… say neighbouring countries now cherry-pick Nigeria’s agric produce
Farmers have decried Nigeria’s heightening insecurity and high foreign exchange rate as killing their businesses, impacting production and threatening the food security ambition of President Bola Tinubu-led government.
In an exclusive interview with BusinessDay in Abuja, Kabir Ibrahim, the national president of the All Farmers Association of Nigeria (AFAN), lamented that farmers were abandoning their farms due to the worsening security situation across the country.
“We are faced with so many challenges, especially now. The biggest challenge is insecurity. Farming is a rural vocation; there is some bit of urban agriculture and all that. But essentially it’s a rural vocation. You need to go to the villages and hinterlands to be able to do that. But if there is insecurity, you have no confidence in cultivating anything in those areas.”
He noted that the challenges faced by the farmers were evident in the present high food inflation, which the National Bureau of Statistics reported at 33.93 percent in December 2023.
According to the bureau, the rise in food inflation on a year-on-year basis was caused by increases in prices of bread and cereals, oil and fat, potatoes, yam and other tubers, fish, meat, fruit, milk, cheese, and egg.
The AFAN president called on the government to put in place measures to address the surging inflation which has continued to erode the value of the naira which sold at N1,445/$ at the official forex market and N1500/$ at the parallel window.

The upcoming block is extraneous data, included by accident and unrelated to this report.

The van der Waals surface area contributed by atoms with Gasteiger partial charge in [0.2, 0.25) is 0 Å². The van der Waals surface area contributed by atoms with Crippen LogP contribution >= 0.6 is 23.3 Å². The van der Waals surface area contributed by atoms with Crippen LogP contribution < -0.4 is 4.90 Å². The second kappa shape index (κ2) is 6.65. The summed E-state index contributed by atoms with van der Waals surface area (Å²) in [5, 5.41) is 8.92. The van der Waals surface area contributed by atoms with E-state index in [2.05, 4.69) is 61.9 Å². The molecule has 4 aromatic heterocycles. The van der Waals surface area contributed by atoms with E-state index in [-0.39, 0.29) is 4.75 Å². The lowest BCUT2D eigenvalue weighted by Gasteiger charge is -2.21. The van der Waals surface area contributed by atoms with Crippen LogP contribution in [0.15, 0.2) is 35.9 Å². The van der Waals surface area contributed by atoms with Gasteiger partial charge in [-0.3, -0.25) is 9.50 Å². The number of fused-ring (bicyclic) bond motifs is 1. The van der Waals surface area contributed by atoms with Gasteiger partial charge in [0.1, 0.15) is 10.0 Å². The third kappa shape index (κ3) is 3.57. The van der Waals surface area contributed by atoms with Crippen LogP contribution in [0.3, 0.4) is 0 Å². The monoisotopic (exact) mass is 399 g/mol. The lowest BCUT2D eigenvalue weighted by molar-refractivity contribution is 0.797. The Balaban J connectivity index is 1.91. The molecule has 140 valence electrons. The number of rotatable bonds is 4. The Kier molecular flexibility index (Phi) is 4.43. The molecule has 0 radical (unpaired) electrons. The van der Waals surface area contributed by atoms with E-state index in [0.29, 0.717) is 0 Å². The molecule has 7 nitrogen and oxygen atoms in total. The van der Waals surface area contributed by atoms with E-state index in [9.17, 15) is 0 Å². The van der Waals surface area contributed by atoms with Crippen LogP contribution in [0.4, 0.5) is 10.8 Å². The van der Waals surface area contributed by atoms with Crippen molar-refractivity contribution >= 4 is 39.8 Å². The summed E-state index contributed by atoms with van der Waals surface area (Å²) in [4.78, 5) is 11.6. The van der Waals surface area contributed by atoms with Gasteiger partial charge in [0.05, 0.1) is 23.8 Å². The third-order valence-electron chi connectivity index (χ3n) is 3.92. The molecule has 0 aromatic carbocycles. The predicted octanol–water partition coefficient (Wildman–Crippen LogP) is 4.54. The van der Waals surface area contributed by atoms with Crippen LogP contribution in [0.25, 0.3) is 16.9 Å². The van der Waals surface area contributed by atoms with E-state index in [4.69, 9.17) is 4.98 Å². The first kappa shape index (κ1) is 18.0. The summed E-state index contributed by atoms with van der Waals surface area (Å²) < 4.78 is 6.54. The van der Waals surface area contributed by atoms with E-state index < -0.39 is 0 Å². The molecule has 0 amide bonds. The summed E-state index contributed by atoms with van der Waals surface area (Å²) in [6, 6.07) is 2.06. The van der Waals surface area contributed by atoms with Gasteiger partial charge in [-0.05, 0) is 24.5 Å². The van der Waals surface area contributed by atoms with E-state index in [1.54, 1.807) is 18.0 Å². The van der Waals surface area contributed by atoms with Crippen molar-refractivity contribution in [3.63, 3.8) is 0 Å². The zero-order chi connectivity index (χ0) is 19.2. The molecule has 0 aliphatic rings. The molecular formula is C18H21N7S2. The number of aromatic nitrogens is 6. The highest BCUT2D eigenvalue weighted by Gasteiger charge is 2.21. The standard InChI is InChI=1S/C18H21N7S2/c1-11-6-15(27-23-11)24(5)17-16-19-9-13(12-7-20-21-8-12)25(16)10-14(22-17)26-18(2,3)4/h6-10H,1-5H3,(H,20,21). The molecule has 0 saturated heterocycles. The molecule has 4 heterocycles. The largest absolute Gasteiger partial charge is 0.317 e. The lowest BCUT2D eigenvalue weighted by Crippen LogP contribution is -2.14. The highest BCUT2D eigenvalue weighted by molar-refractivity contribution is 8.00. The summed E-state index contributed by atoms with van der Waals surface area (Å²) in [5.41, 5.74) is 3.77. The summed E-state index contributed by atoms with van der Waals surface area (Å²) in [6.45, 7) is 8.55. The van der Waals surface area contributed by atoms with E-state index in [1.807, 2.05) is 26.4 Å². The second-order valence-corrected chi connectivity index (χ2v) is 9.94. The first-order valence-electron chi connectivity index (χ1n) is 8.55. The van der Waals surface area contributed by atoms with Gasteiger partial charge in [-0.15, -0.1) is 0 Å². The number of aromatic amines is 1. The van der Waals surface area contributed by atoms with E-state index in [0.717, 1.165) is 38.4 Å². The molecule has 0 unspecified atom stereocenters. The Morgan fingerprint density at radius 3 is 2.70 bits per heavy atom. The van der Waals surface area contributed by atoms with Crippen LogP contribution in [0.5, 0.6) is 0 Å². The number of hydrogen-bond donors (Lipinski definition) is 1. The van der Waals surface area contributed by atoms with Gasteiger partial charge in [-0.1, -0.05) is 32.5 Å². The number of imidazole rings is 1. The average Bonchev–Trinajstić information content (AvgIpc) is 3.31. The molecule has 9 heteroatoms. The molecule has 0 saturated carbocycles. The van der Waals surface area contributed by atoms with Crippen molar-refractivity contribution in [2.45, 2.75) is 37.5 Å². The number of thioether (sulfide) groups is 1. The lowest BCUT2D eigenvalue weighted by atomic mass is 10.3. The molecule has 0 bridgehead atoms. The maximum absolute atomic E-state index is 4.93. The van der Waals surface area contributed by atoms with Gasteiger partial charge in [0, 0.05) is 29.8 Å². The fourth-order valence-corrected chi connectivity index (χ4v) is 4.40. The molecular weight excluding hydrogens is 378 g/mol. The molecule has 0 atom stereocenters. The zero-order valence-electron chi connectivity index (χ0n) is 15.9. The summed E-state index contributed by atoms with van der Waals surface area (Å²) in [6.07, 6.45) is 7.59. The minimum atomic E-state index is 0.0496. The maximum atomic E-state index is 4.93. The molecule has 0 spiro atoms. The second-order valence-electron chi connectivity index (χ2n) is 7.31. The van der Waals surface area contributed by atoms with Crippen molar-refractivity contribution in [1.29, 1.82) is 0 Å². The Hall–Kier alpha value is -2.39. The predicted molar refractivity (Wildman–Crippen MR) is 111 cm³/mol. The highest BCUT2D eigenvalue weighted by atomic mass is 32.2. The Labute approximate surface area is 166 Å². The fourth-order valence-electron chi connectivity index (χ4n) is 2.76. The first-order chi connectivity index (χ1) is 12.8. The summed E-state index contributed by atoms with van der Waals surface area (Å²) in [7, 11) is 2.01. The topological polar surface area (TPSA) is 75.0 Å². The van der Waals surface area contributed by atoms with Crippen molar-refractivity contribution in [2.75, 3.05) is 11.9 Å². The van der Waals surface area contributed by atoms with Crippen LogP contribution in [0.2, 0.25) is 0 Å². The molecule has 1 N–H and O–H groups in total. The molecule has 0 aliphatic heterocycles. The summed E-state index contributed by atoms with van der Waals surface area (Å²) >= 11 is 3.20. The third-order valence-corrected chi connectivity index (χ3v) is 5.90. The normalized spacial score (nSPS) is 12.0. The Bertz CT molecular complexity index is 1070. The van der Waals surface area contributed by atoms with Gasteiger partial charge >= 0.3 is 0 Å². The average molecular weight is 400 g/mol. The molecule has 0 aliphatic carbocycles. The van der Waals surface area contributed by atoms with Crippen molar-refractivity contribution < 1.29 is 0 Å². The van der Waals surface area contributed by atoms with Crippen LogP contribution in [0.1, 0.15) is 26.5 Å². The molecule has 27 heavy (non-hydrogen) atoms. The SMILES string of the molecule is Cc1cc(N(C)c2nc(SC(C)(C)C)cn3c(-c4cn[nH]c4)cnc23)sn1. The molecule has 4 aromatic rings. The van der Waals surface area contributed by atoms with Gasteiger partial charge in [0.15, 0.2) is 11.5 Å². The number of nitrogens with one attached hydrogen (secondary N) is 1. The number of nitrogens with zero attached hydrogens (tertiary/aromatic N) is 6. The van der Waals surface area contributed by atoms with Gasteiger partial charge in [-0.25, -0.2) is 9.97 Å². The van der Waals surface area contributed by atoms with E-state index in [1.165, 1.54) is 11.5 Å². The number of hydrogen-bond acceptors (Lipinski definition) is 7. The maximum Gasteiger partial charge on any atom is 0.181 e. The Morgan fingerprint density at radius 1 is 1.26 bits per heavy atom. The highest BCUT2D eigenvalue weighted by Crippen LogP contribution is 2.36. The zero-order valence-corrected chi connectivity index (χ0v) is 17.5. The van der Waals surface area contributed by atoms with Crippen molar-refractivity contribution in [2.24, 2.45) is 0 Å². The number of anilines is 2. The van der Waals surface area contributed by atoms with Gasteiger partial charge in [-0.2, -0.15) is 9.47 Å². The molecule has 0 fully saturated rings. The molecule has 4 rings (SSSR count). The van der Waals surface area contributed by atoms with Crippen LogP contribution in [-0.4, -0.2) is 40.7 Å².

“We cannot even rationalise today that the dollar sells for about N1500, which is crazy. And there is nothing you can do or visibly we’re doing that will make it not go to N2,000. The neighbouring countries that we had looked upon as very poor, their currencies are getting stronger than the naira.
“And then because Africa is one market because we signed up to Africa Continental Free Trade Agreements, those countries come to Nigeria to buy our products and they consider them cheap. So, the pressure on our agricultural produce is not only from within, it’s also from without. So, we have accumulated all these things that will make life unbearable to the common man,” he said.
Ibrahim further lamented the high cost of transportation and its effect on the cost of food in the country. According to him, transporting foods from farmlands to the market has been a difficult task due to poor road infrastructure which also encourages post-harvest losses.
For him, achieving sustainable agriculture requires focus, education, mechanisation, and storage, among other things, to upscale productivity. “Nigeria’s agriculture needs higher investment than we have now from both the private sector and the government.
“A lot of things are happening, even embracing biotechnology and genetically modified (GM) foods to scale our productivity because of our growing population. 30 years from today, Nigeria will have 400 million people. If today with 270 million people we are grappling with food security, what will happen in 30 years?
Also, to scale up farming activities, we need to provide mechanisation; we need to replace human power with machine power. The penetration of tractors in Nigeria is very small compared to other countries like Kenya. Then the affordability of some inputs by farmers is also a big problem.
If you notice now, the price of fertilisers of any blend is never less than N20,000 and that is not affordable by farmers.
“A lot of work has to be done, people have to wake up and it’s everybody’s problem; you and I because the government has no farm. The people have to be incentivised to get into agriculture and they have to be given the enabling environment to enable them produce because what they are doing is for God and the country.